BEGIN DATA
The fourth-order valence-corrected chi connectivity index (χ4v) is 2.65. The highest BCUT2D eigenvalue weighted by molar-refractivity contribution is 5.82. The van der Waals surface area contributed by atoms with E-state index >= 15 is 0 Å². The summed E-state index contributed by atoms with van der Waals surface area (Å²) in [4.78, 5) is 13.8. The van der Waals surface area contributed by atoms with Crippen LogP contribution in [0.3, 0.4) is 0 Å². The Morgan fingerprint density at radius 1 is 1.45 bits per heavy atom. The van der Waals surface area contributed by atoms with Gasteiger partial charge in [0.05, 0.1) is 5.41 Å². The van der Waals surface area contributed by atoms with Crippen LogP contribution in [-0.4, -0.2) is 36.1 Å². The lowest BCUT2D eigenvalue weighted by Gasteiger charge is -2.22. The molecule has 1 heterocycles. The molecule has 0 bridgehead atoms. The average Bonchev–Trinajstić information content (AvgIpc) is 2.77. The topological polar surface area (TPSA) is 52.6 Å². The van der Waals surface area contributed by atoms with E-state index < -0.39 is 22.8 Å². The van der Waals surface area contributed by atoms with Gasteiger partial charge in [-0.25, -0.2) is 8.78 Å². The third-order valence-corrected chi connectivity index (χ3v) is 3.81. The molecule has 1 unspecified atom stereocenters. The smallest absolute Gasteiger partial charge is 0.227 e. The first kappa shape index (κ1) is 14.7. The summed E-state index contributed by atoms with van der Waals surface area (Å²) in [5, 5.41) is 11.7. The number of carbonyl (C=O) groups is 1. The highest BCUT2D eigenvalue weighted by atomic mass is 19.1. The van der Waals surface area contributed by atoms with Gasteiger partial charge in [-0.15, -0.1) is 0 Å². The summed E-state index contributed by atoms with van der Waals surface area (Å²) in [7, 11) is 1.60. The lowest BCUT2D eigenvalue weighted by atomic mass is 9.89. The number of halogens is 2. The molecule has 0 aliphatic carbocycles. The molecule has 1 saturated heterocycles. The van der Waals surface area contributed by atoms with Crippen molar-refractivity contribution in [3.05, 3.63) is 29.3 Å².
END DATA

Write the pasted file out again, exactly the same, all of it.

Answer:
The fourth-order valence-corrected chi connectivity index (χ4v) is 2.65. The highest BCUT2D eigenvalue weighted by molar-refractivity contribution is 5.82. The van der Waals surface area contributed by atoms with E-state index >= 15 is 0 Å². The summed E-state index contributed by atoms with van der Waals surface area (Å²) in [4.78, 5) is 13.8. The van der Waals surface area contributed by atoms with Crippen LogP contribution in [0.3, 0.4) is 0 Å². The Morgan fingerprint density at radius 1 is 1.45 bits per heavy atom. The van der Waals surface area contributed by atoms with Gasteiger partial charge in [0.05, 0.1) is 5.41 Å². The van der Waals surface area contributed by atoms with Crippen LogP contribution in [-0.4, -0.2) is 36.1 Å². The lowest BCUT2D eigenvalue weighted by Gasteiger charge is -2.22. The molecule has 1 heterocycles. The molecule has 0 bridgehead atoms. The average Bonchev–Trinajstić information content (AvgIpc) is 2.77. The topological polar surface area (TPSA) is 52.6 Å². The van der Waals surface area contributed by atoms with E-state index < -0.39 is 22.8 Å². The van der Waals surface area contributed by atoms with Gasteiger partial charge in [-0.25, -0.2) is 8.78 Å². The third-order valence-corrected chi connectivity index (χ3v) is 3.81. The molecule has 1 unspecified atom stereocenters. The smallest absolute Gasteiger partial charge is 0.227 e. The first kappa shape index (κ1) is 14.7. The summed E-state index contributed by atoms with van der Waals surface area (Å²) in [5, 5.41) is 11.7. The number of carbonyl (C=O) groups is 1. The highest BCUT2D eigenvalue weighted by atomic mass is 19.1. The van der Waals surface area contributed by atoms with Gasteiger partial charge in [-0.15, -0.1) is 0 Å². The summed E-state index contributed by atoms with van der Waals surface area (Å²) in [7, 11) is 1.60. The lowest BCUT2D eigenvalue weighted by atomic mass is 9.89. The number of halogens is 2. The molecule has 0 aliphatic carbocycles. The molecule has 1 saturated heterocycles. The van der Waals surface area contributed by atoms with Crippen molar-refractivity contribution in [3.05, 3.63) is 29.3 Å².